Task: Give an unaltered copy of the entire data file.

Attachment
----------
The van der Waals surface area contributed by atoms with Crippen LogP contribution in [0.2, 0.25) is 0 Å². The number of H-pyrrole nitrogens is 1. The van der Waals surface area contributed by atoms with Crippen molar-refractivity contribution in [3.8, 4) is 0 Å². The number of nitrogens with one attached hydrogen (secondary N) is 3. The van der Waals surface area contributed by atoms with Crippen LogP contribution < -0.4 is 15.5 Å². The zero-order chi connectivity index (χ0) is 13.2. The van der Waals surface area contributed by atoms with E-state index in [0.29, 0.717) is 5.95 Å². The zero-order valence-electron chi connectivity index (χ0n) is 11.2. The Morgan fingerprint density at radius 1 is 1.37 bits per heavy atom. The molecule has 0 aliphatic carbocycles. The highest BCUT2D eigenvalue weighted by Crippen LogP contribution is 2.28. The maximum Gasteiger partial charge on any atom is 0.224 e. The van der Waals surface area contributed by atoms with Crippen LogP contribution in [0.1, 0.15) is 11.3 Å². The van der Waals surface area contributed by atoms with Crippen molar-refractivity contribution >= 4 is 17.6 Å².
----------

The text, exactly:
The van der Waals surface area contributed by atoms with Crippen LogP contribution in [0.2, 0.25) is 0 Å². The number of H-pyrrole nitrogens is 1. The van der Waals surface area contributed by atoms with Crippen molar-refractivity contribution in [3.8, 4) is 0 Å². The number of nitrogens with one attached hydrogen (secondary N) is 3. The van der Waals surface area contributed by atoms with Crippen LogP contribution < -0.4 is 15.5 Å². The zero-order chi connectivity index (χ0) is 13.2. The van der Waals surface area contributed by atoms with E-state index in [0.29, 0.717) is 5.95 Å². The zero-order valence-electron chi connectivity index (χ0n) is 11.2. The Morgan fingerprint density at radius 1 is 1.37 bits per heavy atom. The molecule has 0 aliphatic carbocycles. The highest BCUT2D eigenvalue weighted by Crippen LogP contribution is 2.28. The maximum Gasteiger partial charge on any atom is 0.224 e. The van der Waals surface area contributed by atoms with Crippen LogP contribution in [0.1, 0.15) is 11.3 Å². The van der Waals surface area contributed by atoms with Crippen molar-refractivity contribution >= 4 is 17.6 Å².